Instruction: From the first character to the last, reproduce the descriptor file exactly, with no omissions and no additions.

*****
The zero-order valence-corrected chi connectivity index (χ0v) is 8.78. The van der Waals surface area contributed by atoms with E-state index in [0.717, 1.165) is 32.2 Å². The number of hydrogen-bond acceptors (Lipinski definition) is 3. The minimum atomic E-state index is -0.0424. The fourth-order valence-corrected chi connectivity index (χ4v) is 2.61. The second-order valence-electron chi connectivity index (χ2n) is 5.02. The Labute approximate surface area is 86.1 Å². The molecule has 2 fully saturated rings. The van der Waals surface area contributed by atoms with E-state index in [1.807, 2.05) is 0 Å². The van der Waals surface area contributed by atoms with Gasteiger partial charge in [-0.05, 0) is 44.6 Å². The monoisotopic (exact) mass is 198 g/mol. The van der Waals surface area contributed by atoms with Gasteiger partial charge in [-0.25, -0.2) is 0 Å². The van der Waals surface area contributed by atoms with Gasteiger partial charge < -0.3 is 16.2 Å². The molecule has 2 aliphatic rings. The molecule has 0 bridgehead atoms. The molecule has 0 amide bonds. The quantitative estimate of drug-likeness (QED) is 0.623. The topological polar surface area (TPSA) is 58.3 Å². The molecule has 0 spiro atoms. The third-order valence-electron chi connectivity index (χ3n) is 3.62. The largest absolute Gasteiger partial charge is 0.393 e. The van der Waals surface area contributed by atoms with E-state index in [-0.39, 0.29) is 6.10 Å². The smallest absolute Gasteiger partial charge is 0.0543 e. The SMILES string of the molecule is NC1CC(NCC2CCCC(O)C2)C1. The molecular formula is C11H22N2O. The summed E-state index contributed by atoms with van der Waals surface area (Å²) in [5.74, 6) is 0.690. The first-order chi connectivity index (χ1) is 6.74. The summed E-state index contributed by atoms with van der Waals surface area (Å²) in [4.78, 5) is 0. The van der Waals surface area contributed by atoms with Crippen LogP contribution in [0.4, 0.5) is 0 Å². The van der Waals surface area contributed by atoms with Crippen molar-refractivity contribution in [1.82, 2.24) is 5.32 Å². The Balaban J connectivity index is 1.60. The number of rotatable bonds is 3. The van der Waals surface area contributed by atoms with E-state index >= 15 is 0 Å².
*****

The zero-order valence-corrected chi connectivity index (χ0v) is 8.78. The van der Waals surface area contributed by atoms with E-state index in [0.717, 1.165) is 32.2 Å². The number of hydrogen-bond acceptors (Lipinski definition) is 3. The minimum atomic E-state index is -0.0424. The fourth-order valence-corrected chi connectivity index (χ4v) is 2.61. The second-order valence-electron chi connectivity index (χ2n) is 5.02. The Labute approximate surface area is 86.1 Å². The molecule has 2 fully saturated rings. The van der Waals surface area contributed by atoms with E-state index in [1.807, 2.05) is 0 Å². The van der Waals surface area contributed by atoms with Gasteiger partial charge in [-0.05, 0) is 44.6 Å². The monoisotopic (exact) mass is 198 g/mol. The van der Waals surface area contributed by atoms with Gasteiger partial charge in [-0.25, -0.2) is 0 Å². The van der Waals surface area contributed by atoms with Gasteiger partial charge < -0.3 is 16.2 Å². The molecule has 2 aliphatic rings. The molecule has 0 bridgehead atoms. The molecule has 0 amide bonds. The quantitative estimate of drug-likeness (QED) is 0.623. The topological polar surface area (TPSA) is 58.3 Å². The molecule has 0 spiro atoms. The third-order valence-electron chi connectivity index (χ3n) is 3.62. The largest absolute Gasteiger partial charge is 0.393 e. The van der Waals surface area contributed by atoms with E-state index in [-0.39, 0.29) is 6.10 Å². The smallest absolute Gasteiger partial charge is 0.0543 e. The SMILES string of the molecule is NC1CC(NCC2CCCC(O)C2)C1. The molecular formula is C11H22N2O. The summed E-state index contributed by atoms with van der Waals surface area (Å²) in [5.74, 6) is 0.690. The first-order chi connectivity index (χ1) is 6.74. The summed E-state index contributed by atoms with van der Waals surface area (Å²) in [4.78, 5) is 0. The van der Waals surface area contributed by atoms with Crippen LogP contribution in [0.4, 0.5) is 0 Å². The van der Waals surface area contributed by atoms with Crippen molar-refractivity contribution in [1.82, 2.24) is 5.32 Å². The Balaban J connectivity index is 1.60. The number of rotatable bonds is 3. The van der Waals surface area contributed by atoms with E-state index >= 15 is 0 Å².